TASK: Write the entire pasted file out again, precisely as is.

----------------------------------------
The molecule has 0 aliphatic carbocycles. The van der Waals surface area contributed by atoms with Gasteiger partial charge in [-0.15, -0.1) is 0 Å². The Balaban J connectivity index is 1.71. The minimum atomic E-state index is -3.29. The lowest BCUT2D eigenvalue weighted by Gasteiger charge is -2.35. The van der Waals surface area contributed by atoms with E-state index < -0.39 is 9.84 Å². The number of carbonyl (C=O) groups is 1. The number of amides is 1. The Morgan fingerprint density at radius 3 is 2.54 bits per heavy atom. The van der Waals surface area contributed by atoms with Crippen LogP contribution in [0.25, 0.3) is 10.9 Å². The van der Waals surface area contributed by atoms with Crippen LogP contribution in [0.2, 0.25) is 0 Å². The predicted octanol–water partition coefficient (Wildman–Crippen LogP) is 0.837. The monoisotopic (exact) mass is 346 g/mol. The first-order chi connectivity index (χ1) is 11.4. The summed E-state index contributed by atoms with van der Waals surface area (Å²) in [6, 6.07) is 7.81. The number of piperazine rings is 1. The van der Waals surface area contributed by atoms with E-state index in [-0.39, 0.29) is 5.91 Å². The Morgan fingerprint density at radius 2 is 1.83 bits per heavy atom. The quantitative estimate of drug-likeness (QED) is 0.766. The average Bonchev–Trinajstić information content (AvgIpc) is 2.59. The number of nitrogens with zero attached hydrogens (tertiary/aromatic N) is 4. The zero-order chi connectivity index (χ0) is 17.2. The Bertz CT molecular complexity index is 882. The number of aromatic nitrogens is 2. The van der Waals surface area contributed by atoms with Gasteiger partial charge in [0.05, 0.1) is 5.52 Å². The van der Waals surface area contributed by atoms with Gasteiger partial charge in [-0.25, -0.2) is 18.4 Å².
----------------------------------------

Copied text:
The molecule has 0 aliphatic carbocycles. The van der Waals surface area contributed by atoms with Gasteiger partial charge in [-0.15, -0.1) is 0 Å². The Balaban J connectivity index is 1.71. The minimum atomic E-state index is -3.29. The lowest BCUT2D eigenvalue weighted by Gasteiger charge is -2.35. The van der Waals surface area contributed by atoms with E-state index < -0.39 is 9.84 Å². The number of carbonyl (C=O) groups is 1. The number of amides is 1. The Morgan fingerprint density at radius 3 is 2.54 bits per heavy atom. The van der Waals surface area contributed by atoms with Crippen LogP contribution in [0.25, 0.3) is 10.9 Å². The van der Waals surface area contributed by atoms with Crippen LogP contribution in [0.2, 0.25) is 0 Å². The predicted octanol–water partition coefficient (Wildman–Crippen LogP) is 0.837. The monoisotopic (exact) mass is 346 g/mol. The first-order chi connectivity index (χ1) is 11.4. The summed E-state index contributed by atoms with van der Waals surface area (Å²) in [6, 6.07) is 7.81. The number of piperazine rings is 1. The van der Waals surface area contributed by atoms with E-state index in [-0.39, 0.29) is 5.91 Å². The Morgan fingerprint density at radius 2 is 1.83 bits per heavy atom. The quantitative estimate of drug-likeness (QED) is 0.766. The average Bonchev–Trinajstić information content (AvgIpc) is 2.59. The number of nitrogens with zero attached hydrogens (tertiary/aromatic N) is 4. The zero-order chi connectivity index (χ0) is 17.2. The Bertz CT molecular complexity index is 882. The number of aromatic nitrogens is 2. The van der Waals surface area contributed by atoms with Gasteiger partial charge in [0.05, 0.1) is 5.52 Å². The van der Waals surface area contributed by atoms with Gasteiger partial charge in [-0.25, -0.2) is 18.4 Å².